‘It’s a significant amount of money that will have a significant impact. It means a lot to us to have the support of the county around harm reduction efforts.’

— Tina Wolf

Hospitals typically reach out to patients numerous times after knee operations, to check on how people are feeling, to make sure they are taking their medicine, to check for infection and to remind them of future appointments.

Someone with a substance use disorder typically receives no phone calls after an emergency room visit.

“If [the health care community] is doing right by people with knee surgery, why not take the same approach” for people who are battling addiction, Kapoor said. “We continually engage people to make sure they are not alone.”

Project Connect Plus is also partnering with other organizations, including Community Action for Social Justice, which is working toward increasing safety around drug use.

CASJ’s executive director and co-founder, Tina Wolf, provides direct services to reduce the risk for people who use drugs, such as syringe exchange and risk reduction counseling, overdose prevention training and harm reduction training.

CASJ is receiving $1.5 million from the opioid settlement.

“It’s a significant amount of money that will have a significant impact,” Wolf said. “It means a lot to us to have the support of the county around harm reduction efforts.”

Wolf said the funds will enable CASJ to double its existing harm reduction efforts in Suffolk County, which is important not only amid an increase in substance abuse in the aftermath of the pandemic, but also as people develop wounds amid a change in the drug supply.

In the last few years, amid volatility in drugs used in the county, some fentanyl has included xylazine, a pet pain reliever and muscle relaxant. In Philadelphia, Puerto Rico and Long Island, among other places, xylazine has caused significant nonhealing wounds.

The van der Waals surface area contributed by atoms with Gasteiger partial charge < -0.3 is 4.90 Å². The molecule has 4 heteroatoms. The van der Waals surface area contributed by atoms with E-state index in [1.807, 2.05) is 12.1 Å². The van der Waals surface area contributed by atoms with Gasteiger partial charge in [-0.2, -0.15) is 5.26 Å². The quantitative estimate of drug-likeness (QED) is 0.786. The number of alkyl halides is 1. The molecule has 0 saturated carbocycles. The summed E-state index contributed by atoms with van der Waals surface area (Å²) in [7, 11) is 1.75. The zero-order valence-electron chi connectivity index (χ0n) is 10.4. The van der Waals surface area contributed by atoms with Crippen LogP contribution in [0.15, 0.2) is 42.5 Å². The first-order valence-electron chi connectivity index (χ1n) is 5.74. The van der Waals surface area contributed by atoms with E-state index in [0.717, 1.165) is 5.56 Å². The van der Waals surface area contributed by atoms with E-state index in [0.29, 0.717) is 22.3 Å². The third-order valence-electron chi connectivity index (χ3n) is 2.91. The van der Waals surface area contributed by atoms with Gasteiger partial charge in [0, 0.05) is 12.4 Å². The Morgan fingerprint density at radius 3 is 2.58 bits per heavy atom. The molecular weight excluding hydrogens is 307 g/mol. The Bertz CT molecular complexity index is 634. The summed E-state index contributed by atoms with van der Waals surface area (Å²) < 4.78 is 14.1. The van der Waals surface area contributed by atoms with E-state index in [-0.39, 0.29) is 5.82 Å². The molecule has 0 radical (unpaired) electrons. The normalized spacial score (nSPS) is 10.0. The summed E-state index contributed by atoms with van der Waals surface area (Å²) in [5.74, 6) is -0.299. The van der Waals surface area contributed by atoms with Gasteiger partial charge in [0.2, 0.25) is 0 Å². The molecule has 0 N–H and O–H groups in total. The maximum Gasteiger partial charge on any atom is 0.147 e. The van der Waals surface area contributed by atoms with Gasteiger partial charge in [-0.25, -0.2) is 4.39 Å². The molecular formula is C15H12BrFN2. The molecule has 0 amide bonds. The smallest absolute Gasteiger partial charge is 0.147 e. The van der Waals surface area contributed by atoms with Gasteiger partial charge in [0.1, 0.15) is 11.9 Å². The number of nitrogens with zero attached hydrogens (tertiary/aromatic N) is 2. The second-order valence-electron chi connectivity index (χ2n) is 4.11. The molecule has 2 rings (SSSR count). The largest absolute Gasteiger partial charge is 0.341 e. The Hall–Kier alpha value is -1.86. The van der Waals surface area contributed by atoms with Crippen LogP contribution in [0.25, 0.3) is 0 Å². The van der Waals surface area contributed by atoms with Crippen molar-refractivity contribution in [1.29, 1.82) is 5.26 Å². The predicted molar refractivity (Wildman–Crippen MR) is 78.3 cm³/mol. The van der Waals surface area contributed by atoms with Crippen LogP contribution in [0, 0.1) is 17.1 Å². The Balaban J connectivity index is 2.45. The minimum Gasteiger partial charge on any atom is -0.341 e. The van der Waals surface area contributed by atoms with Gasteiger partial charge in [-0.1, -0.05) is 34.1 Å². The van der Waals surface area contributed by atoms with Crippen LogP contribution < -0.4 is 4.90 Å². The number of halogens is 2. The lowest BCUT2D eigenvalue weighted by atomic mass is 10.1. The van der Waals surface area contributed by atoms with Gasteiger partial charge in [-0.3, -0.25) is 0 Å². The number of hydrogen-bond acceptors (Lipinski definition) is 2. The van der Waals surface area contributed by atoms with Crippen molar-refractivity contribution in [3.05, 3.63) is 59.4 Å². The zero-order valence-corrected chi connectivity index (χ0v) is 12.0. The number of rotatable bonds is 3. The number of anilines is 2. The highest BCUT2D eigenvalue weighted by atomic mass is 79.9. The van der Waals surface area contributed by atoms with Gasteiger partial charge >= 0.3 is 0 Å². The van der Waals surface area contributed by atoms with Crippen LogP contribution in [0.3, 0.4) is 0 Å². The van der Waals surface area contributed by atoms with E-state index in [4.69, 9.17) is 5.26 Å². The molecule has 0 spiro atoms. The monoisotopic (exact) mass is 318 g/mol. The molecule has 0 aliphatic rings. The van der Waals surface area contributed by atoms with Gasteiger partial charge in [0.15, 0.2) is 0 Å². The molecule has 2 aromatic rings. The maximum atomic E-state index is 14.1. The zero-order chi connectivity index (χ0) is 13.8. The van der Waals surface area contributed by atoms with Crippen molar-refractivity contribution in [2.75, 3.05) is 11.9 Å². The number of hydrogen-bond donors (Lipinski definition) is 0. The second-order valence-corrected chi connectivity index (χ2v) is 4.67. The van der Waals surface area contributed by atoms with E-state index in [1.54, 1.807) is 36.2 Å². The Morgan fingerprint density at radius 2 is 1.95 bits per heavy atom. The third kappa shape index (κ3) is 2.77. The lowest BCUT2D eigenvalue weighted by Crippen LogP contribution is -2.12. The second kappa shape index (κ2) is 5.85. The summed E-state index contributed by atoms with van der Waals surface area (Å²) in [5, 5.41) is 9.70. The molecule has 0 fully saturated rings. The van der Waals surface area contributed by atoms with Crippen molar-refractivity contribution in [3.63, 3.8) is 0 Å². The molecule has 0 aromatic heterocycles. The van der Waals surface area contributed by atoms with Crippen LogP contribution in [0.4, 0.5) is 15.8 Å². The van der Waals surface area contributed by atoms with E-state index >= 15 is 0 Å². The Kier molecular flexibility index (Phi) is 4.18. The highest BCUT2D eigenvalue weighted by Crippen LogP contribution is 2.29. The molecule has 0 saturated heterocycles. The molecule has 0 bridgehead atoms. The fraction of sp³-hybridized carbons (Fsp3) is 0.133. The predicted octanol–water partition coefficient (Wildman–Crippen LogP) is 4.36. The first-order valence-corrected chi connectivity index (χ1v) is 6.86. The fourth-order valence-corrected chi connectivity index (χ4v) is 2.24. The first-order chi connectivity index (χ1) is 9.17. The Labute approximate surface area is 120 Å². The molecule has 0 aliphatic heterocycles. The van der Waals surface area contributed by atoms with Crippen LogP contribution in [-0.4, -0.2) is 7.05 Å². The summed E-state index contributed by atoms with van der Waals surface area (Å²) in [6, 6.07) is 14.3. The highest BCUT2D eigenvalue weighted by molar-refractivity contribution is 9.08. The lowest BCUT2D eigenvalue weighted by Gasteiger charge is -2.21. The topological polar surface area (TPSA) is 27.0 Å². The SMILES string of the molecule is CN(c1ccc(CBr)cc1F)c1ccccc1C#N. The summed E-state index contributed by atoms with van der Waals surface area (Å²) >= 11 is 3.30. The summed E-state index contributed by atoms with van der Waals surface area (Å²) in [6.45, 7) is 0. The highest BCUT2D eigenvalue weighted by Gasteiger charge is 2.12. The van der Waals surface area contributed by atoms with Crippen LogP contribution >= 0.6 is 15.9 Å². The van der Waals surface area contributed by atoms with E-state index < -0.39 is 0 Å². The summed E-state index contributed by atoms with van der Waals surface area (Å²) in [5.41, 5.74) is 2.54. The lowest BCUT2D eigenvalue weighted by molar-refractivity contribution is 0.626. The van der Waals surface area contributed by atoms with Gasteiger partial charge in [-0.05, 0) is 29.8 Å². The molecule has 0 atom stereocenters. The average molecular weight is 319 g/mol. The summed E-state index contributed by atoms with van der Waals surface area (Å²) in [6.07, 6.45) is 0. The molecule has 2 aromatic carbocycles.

“Some of this money is for wound care issues,” Wolf said.

Other grant recipients include Hope House Ministries of Port Jefferson ($600,000), Town of Brookhaven Youth Prevention Program ($75,000) and Town of Smithtown Horizons Counseling and Education Center ($111,000). 

A comprehensive list

The award recipients will update the committee on their efforts to ensure that the funds are providing the anticipated benefits and to help guide future financial decisions.

Groups have to report on their progress, Richberg said, which is a part of their contract.

County Legislator Kara Hahn (D-Setauket) was pleased with the work of the recipients.

“It’s a fantastic list” that is “really comprehensive and varied in the type of services and the location geographically,” she said. “We do need so much out there.”

She believes the funds will “do some
real good.”

Wolf said she hopes “we don’t all just do well in our individual projects, but we can link those projects together. I’m hoping there’s enough overlap that we can create this net together to really make sure people aren’t falling through the cracks.”

Photo by Raymond Janis

On Saturday, April 23, public officials gathered to formally rename the 107-acre Farmingville Hills County Park after the late Suffolk Legislator Tom Muratore (R-Ronkonkoma); it will be known as Thomas Muratore County Park.

The ceremony was hosted by county Legislator Nick Caracappa (C-Selden), majority leader of the Legislature. Caracappa succeeded the late legislator by special election less than two months after Muratore’s untimely death on Sept. 8, 2020. Caracappa also sponsored legislation to rename the park in Muratore’s honor. 

“Tom Muratore had a special way about him,” Caracappa said. “He knew how to touch us and mentor us and just be a good friend to us. Anyone who knew Tom knew of his passion for serving his community, his constituents and the residents of Suffolk County. Whether it was talking about politics, talking about his family or talking about the way the Yankees either won or lost, he had a passion that was unmistakable.”

The event included elected leaders from the town, county and state governments. First among these speakers was County Executive Steve Bellone (D), who emphasized Muratore’s unique ability to bring competing parties and interests together.